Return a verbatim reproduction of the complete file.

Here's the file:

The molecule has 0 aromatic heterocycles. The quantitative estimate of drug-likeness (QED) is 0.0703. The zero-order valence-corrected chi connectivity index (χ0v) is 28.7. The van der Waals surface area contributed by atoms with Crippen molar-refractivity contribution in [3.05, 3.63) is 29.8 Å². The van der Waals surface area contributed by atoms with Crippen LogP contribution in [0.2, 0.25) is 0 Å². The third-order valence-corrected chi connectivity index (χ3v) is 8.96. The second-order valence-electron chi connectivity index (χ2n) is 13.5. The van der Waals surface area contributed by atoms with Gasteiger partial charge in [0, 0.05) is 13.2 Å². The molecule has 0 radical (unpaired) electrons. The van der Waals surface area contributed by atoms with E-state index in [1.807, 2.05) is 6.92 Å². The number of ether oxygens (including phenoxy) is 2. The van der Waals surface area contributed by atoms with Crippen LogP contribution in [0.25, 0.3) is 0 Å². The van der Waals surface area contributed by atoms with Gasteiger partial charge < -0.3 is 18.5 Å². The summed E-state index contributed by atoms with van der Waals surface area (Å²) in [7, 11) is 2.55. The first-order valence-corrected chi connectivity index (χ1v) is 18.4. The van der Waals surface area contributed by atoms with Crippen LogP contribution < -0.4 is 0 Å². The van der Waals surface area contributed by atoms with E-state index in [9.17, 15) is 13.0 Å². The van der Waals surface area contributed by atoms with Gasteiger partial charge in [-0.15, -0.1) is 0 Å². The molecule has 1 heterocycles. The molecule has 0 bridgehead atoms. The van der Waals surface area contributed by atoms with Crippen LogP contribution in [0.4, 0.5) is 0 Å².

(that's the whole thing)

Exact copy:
The molecule has 0 aromatic heterocycles. The quantitative estimate of drug-likeness (QED) is 0.0703. The zero-order valence-corrected chi connectivity index (χ0v) is 28.7. The van der Waals surface area contributed by atoms with Crippen molar-refractivity contribution in [3.05, 3.63) is 29.8 Å². The van der Waals surface area contributed by atoms with Crippen LogP contribution in [0.2, 0.25) is 0 Å². The third-order valence-corrected chi connectivity index (χ3v) is 8.96. The second-order valence-electron chi connectivity index (χ2n) is 13.5. The van der Waals surface area contributed by atoms with Gasteiger partial charge in [0, 0.05) is 13.2 Å². The molecule has 0 radical (unpaired) electrons. The van der Waals surface area contributed by atoms with E-state index in [1.807, 2.05) is 6.92 Å². The number of ether oxygens (including phenoxy) is 2. The van der Waals surface area contributed by atoms with Crippen LogP contribution in [0.25, 0.3) is 0 Å². The van der Waals surface area contributed by atoms with Gasteiger partial charge < -0.3 is 18.5 Å². The summed E-state index contributed by atoms with van der Waals surface area (Å²) in [7, 11) is 2.55. The first-order valence-corrected chi connectivity index (χ1v) is 18.4. The van der Waals surface area contributed by atoms with Crippen LogP contribution < -0.4 is 0 Å². The van der Waals surface area contributed by atoms with E-state index in [9.17, 15) is 13.0 Å². The van der Waals surface area contributed by atoms with Gasteiger partial charge in [-0.15, -0.1) is 0 Å². The molecule has 1 heterocycles. The molecule has 0 bridgehead atoms. The van der Waals surface area contributed by atoms with Crippen LogP contribution in [0.4, 0.5) is 0 Å².